**Oblate Blog**

About/Contact Oblate Spring

How to use the Oblate Spring

Example of the Divine Office

Signup for E-mail Notifications


Oblate Spring
Web Site

Lay Associates and
Third Orders

First Book to Read (Page 1)

What's an oblate? (Page 2)

Becoming an Oblate (Page 3)

Links to Oblate Resources (Page 4)

Index (Page 5) to: 
Mini Index
Expanded Index

What's New (Page 6)


See endnote on this page for more explanations. In general, Third Orders, Tertiaries, and lay associates are lay people who are in spiritual union with a formal religious order.

Here is a list of some of the more well-known Third Orders and lay associates:

Benedictine oblates (link to the Order of St. Benedict web site).   

Saint Meinrad Archabbey produced six videos explaining the oblate life.  While the video is about Saint Meinrad oblates, it gives an excellent overview of the oblate life at any monastery. Remember, oblates do NOT live at a monastery, we wear regular clothes, are regular lay, married, unmarried, men and women living in the world.

At many monasteries Benedictine oblates are not required to be Catholic and may be from any Christian denomination.

Lay Cistercian Communities 

Secular Augustinian Recollects

Secular Franciscan Order(1)

Lay Carmelites - Third Order, T.O.C.s or T.O.Carm.s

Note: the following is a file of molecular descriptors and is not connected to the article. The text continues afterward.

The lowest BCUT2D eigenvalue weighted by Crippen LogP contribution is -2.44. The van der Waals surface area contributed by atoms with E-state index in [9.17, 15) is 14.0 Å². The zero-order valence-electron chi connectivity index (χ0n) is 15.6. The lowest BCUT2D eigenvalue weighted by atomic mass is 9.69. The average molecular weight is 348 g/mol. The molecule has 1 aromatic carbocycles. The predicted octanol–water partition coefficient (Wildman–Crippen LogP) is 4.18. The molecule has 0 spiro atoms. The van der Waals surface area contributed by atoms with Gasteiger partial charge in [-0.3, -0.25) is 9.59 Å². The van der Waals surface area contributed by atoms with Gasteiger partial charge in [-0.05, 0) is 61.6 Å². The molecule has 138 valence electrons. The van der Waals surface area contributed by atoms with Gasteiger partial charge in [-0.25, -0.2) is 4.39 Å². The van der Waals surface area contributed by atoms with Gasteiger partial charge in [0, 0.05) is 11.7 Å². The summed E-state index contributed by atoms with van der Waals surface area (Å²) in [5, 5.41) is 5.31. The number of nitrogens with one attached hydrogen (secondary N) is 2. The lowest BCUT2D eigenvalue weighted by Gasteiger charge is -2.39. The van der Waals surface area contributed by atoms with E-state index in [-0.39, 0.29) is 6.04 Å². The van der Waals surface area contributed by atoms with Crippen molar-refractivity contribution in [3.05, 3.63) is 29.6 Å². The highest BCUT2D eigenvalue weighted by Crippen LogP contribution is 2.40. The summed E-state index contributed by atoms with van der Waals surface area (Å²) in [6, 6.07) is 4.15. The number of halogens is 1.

Secular Carmelites, Discalced Carmelite Secular Order, O.C.D.s, (2)

Fraternities of St. Dominic

Carthusian Spirituality, International Fellowship of St. Bruno

The Confraternity of Penitents

Norbertine Lay Associations The Norbertines are also known as the Premonstratensians (OPraem) and in Britain and Ireland as the White Canons.

Lay Missionaries of Charity

Servite Secular Order


Long list of Abbreviations

The Catholic Door Ministry has a list of those abbreviations you see after names of religious men and women.  I see them all the time on Eternal Word Television Network (EWTN) shows and mostly have no idea what they mean.  Well, now I will just look them up on this handy and Long list of Abbreviations.



(1) Some religious groups who live in community and take private vows of poverty, chastity, and obedience are called Teriaries, such as the Franciscan Tertiary Sisters of the Immaculate.

(2) Two traditions exist in the Carmelite community. The differences are described here, scroll down to the FAQs paragraph 7.


Some readers of this blog may be surfing the Internet looking for spiritual information and may land on this web site, but not be drawn to the Benedictine shore.  To help you in your sailing on the spiritual sea, you may want to explore these other groups.

I wrote a blog on contemplative prayer.  In the blog I gave a list of Third Orders, and you will also hear such groups called tertiaries or confraternities.  After I wrote the blog, I found more of such groups and have listed all of them on this page for better customer service.

Such Third Orders are groups of lay people associated with a particular religious order (such as Benedictines, Franciscan, Dominican, or Carmelite). 

Such members do not take vows or wear religious clothing or live in a community residence.  They are regular folks, often married, who seek to live in the world while following the spirit or charism of the religious order with whom they are associated. 

This Oblate Spring web site and the Oblate Blog are about Catholic Benedictine oblates the lay associates of the Benedictines.